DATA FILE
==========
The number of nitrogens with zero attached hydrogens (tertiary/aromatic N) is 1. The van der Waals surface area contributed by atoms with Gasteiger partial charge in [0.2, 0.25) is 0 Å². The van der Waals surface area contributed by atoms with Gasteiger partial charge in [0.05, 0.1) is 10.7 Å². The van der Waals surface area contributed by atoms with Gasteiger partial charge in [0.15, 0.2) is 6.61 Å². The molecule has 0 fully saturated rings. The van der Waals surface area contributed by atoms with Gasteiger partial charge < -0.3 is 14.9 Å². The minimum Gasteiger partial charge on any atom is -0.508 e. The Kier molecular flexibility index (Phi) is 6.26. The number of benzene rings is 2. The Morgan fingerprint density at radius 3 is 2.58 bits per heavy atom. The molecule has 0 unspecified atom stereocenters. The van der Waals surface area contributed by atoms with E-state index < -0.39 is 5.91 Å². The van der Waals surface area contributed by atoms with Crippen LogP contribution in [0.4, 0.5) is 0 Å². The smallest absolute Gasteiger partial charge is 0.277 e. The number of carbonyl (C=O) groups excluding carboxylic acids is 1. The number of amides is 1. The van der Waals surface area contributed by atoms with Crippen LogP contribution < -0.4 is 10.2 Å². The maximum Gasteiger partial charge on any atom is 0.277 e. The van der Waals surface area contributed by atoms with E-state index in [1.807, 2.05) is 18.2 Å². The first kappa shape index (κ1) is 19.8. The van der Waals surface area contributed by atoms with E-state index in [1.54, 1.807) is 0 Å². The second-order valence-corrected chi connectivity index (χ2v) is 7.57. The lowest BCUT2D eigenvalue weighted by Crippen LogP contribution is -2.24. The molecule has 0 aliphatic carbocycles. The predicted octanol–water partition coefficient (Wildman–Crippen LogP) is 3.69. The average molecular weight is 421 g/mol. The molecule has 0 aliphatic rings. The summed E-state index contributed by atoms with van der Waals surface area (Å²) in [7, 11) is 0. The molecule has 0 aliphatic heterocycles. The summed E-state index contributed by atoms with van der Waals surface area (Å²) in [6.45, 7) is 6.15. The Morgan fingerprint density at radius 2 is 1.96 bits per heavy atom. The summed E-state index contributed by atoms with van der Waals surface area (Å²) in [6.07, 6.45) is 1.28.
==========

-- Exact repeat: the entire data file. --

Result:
The number of nitrogens with zero attached hydrogens (tertiary/aromatic N) is 1. The van der Waals surface area contributed by atoms with Gasteiger partial charge in [0.2, 0.25) is 0 Å². The van der Waals surface area contributed by atoms with Gasteiger partial charge in [0.05, 0.1) is 10.7 Å². The van der Waals surface area contributed by atoms with Gasteiger partial charge in [0.15, 0.2) is 6.61 Å². The molecule has 0 fully saturated rings. The van der Waals surface area contributed by atoms with Gasteiger partial charge < -0.3 is 14.9 Å². The minimum Gasteiger partial charge on any atom is -0.508 e. The Kier molecular flexibility index (Phi) is 6.26. The number of benzene rings is 2. The Morgan fingerprint density at radius 3 is 2.58 bits per heavy atom. The molecule has 0 unspecified atom stereocenters. The van der Waals surface area contributed by atoms with E-state index < -0.39 is 5.91 Å². The van der Waals surface area contributed by atoms with Crippen LogP contribution in [0.4, 0.5) is 0 Å². The smallest absolute Gasteiger partial charge is 0.277 e. The number of carbonyl (C=O) groups excluding carboxylic acids is 1. The number of amides is 1. The van der Waals surface area contributed by atoms with Crippen LogP contribution < -0.4 is 10.2 Å². The maximum Gasteiger partial charge on any atom is 0.277 e. The van der Waals surface area contributed by atoms with E-state index in [1.807, 2.05) is 18.2 Å². The first kappa shape index (κ1) is 19.8. The van der Waals surface area contributed by atoms with E-state index in [1.54, 1.807) is 0 Å². The second-order valence-corrected chi connectivity index (χ2v) is 7.57. The lowest BCUT2D eigenvalue weighted by Crippen LogP contribution is -2.24. The molecule has 0 aliphatic carbocycles. The predicted octanol–water partition coefficient (Wildman–Crippen LogP) is 3.69. The average molecular weight is 421 g/mol. The molecule has 0 aliphatic rings. The summed E-state index contributed by atoms with van der Waals surface area (Å²) in [7, 11) is 0. The molecule has 0 aliphatic heterocycles. The summed E-state index contributed by atoms with van der Waals surface area (Å²) in [6.45, 7) is 6.15. The Morgan fingerprint density at radius 2 is 1.96 bits per heavy atom. The summed E-state index contributed by atoms with van der Waals surface area (Å²) in [6.07, 6.45) is 1.28.